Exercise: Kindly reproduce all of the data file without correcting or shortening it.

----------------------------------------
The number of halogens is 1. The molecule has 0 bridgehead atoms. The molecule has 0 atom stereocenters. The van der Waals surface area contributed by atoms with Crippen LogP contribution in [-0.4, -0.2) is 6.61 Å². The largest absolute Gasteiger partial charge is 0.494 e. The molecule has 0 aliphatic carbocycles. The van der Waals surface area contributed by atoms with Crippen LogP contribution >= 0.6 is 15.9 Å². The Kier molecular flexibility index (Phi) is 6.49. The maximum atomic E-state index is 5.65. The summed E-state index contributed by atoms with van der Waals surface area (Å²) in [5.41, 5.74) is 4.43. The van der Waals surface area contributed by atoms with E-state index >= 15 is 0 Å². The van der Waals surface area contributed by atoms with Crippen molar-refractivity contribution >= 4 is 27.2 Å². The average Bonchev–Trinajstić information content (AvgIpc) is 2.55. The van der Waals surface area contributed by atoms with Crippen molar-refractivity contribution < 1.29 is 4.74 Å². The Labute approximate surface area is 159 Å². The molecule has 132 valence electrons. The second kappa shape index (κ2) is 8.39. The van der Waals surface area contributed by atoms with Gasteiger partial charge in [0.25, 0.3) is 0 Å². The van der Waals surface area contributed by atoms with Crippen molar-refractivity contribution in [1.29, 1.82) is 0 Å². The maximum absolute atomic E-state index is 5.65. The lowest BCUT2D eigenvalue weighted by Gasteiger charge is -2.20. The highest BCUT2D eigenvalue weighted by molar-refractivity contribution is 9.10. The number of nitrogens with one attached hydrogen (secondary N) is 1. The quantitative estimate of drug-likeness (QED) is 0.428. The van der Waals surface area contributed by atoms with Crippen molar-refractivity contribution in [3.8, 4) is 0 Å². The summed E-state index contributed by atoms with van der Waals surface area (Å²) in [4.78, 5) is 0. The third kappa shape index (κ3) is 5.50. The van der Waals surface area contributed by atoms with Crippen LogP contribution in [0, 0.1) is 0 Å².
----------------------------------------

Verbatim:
The number of halogens is 1. The molecule has 0 bridgehead atoms. The molecule has 0 atom stereocenters. The van der Waals surface area contributed by atoms with Crippen LogP contribution in [-0.4, -0.2) is 6.61 Å². The largest absolute Gasteiger partial charge is 0.494 e. The molecule has 0 aliphatic carbocycles. The van der Waals surface area contributed by atoms with Crippen LogP contribution >= 0.6 is 15.9 Å². The Kier molecular flexibility index (Phi) is 6.49. The maximum atomic E-state index is 5.65. The summed E-state index contributed by atoms with van der Waals surface area (Å²) in [5.41, 5.74) is 4.43. The van der Waals surface area contributed by atoms with E-state index >= 15 is 0 Å². The van der Waals surface area contributed by atoms with Crippen molar-refractivity contribution >= 4 is 27.2 Å². The average Bonchev–Trinajstić information content (AvgIpc) is 2.55. The van der Waals surface area contributed by atoms with Crippen molar-refractivity contribution < 1.29 is 4.74 Å². The Labute approximate surface area is 159 Å². The molecule has 132 valence electrons. The second kappa shape index (κ2) is 8.39. The van der Waals surface area contributed by atoms with Gasteiger partial charge in [0.25, 0.3) is 0 Å². The van der Waals surface area contributed by atoms with Crippen molar-refractivity contribution in [1.29, 1.82) is 0 Å². The maximum absolute atomic E-state index is 5.65. The lowest BCUT2D eigenvalue weighted by Gasteiger charge is -2.20. The highest BCUT2D eigenvalue weighted by molar-refractivity contribution is 9.10. The number of nitrogens with one attached hydrogen (secondary N) is 1. The quantitative estimate of drug-likeness (QED) is 0.428. The van der Waals surface area contributed by atoms with Crippen molar-refractivity contribution in [3.8, 4) is 0 Å². The summed E-state index contributed by atoms with van der Waals surface area (Å²) in [4.78, 5) is 0. The third kappa shape index (κ3) is 5.50. The van der Waals surface area contributed by atoms with Crippen LogP contribution in [0, 0.1) is 0 Å².